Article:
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Beating the Bongos

When someone mentions playing bongos, you probably think of a beatnik poet embellishing his obscure poetry with flourishes on a pair of these little drums. Though this image may seem somewhat ridiculous, the role of the bongos as an instrument of improvisation and accentuation isn't far from true.

The bongos hail from Cuba and came into being within the Son style of music in the mid-1800s. Son is an organic merging of African and Spanish music from the eastern part of Cuba. The bongos were originally the only drums used in Son music and, because of their soft sound and high pitch, were played only during the introduction and verses of the songs. During the louder sections of the songs, the bongocero (the name for the bongo player in Cuba) switched his or her playing to a cowbell, traditionally called the campana.

Today the bongos (see Figure 1) are one of the most recognizable of the Latin drums, and you can find their sound in all styles of music.


Figure 1: The bongo drums come from Cuba.

Bongo playing position

The bongos are a pair of small drums that are connected and played as a unit. Traditionally, you hold the bongos between your legs with the smaller drum on your left. Figure 2 illustrates the proper holding technique.


Figure 2: Traditional playing technique for the bongos.

As a bongocero, you use four basic strokes:

  • The open tone: Hit the edge of the drum with the knuckly part of your palm and let your fingers bounce off the head. Experiment by moving your fingers about 4 inches in from the center of the drum and see how the sound changes. You want a rich, clear sound without any overtones (those annoying ringing sounds that get in the way of a clear tone).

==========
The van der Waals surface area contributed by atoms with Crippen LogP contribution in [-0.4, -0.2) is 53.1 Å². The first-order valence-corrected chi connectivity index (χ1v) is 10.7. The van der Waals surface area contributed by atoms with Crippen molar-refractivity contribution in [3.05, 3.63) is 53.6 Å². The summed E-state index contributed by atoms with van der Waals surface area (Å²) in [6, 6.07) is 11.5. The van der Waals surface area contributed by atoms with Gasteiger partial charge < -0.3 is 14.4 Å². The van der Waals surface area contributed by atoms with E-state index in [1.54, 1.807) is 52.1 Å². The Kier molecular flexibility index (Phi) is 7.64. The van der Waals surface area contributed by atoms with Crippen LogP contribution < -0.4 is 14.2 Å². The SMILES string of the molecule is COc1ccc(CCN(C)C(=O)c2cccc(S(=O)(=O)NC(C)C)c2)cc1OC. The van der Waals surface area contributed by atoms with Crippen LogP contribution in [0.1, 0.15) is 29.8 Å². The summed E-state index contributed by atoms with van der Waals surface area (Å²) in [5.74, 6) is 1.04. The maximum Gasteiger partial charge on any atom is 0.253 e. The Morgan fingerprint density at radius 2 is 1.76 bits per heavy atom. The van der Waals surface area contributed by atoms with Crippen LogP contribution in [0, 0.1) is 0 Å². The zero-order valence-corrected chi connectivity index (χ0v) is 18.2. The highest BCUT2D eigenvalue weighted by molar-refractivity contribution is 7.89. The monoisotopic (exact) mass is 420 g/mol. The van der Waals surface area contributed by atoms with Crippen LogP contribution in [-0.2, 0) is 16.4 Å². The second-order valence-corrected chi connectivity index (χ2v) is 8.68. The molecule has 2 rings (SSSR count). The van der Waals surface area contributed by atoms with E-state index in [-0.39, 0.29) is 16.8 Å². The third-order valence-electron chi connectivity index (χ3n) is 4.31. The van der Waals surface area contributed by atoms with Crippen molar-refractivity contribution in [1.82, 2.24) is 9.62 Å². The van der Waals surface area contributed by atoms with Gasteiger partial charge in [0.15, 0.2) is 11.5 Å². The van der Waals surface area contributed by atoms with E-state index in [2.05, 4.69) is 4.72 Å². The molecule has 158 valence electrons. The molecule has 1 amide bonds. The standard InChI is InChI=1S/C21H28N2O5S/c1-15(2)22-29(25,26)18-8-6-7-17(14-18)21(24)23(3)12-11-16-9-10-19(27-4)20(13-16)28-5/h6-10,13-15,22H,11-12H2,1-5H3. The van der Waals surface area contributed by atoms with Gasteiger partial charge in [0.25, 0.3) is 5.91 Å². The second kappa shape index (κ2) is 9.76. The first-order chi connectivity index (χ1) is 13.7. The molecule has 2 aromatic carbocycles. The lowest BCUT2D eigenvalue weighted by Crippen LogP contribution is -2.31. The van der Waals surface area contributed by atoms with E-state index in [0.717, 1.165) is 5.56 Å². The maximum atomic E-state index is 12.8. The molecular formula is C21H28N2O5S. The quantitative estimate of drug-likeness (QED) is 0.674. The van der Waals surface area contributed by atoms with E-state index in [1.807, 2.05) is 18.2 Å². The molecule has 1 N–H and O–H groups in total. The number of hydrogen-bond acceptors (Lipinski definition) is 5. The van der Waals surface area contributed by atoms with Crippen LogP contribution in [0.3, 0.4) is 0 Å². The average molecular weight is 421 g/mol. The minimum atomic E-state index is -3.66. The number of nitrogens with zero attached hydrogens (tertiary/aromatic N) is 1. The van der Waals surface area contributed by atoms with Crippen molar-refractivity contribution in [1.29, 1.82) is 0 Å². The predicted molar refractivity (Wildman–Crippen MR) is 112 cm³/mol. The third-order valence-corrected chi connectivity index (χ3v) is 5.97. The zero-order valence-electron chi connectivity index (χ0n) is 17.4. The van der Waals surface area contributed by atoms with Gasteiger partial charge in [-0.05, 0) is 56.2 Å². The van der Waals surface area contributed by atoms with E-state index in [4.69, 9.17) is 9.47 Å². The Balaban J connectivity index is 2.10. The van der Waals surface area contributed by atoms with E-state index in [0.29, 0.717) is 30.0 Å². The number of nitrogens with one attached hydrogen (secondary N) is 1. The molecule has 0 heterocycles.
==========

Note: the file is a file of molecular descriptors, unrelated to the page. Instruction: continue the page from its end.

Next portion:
• The slap: Cup your fingers slightly as you strike the head to create an accent (louder) note that adds color to your drumming. After your hand contacts the drum, relax your fingers and let them bounce off the head. The slap stroke makes a "pop" sound of a higher pitch than the open tone stroke.
  • The heel-tip movement: Rest your hand on the head and rock from the heel of your palm to the tip of your fingers. Remember to always keep your hand in contact with the head when you play this stroke.
  • The basic muted tone: Strike the drum in the open tone fashion, but allow your fingers to rest on the head after you strike it. Keep your hands relaxed and barely move them. All you really hear with a muted tone is a light touch of your fingers against the head.

Traditionally, your left hand does a heel-tip rocking movement, but most modern players choose the basic muted tone instead.

Understanding the rhythms

The Son bongo rhythm, called the Martillo, has an improvisational quality to it. Traditional players used this rhythm as the basis for experimentation. Not too much though, because the basic 1, 2 pulse created by this rhythm is important to the overall feel of the song. If you're going to play the Martillo in a Son group, you can't stray too far from its basic 1, 2 pulse, or you'll end up getting a few nasty looks. Figure 3 shows the Martillo and a few variations on the rhythm.


Figure 3: A few bongo rhythms: The Martillo and some variations.

The basic Martillo in Figure 3 includes two hand patterns (the hand patterns are the Rs and Ls written below the rhythm). One is the traditional heel-tip pattern while the other shows the basic muted tone. Try them both to decide which pattern you prefer. The variations show only the basic muted stroke, but you can substitute the heel-tip movement instead if you choose.

The first rhythm in Figure 3 is a two-beat pattern. Beats one and two (both played with your right hand) play an accented slap tone at the edge of the smaller drum. On the "&" of beat two, your right hand plays an open tone on the larger drum. In this rhythm, your left hand plays soft, muted tones to give the rhythm a sense of movement. The second and third rhythms are four-beat variations.

You may not have much of a calling for playing the Martillo in a Son band, but this rhythm and its variations apply to contemporary music as well. All the rhythms in Figure 3 can fit into most pop music situations.

In contemporary music, the bongos are often mounted on a stand next to the conga drums and played as an accent to the main conga beat and as a solo instrument. Because of their high pitch, the bongos work best when playing a syncopated beat (a rhythm that accentuates the "e" and "a" of a beat rather than the downbeat — the 1 or 2), especially during a solo. Experiment with the Martillo or one of its variations and add more left-hand accents. Doing so gives your rhythm a syncopated feel. For contemporary music, you can even eliminate the right-hand accents once in a while.

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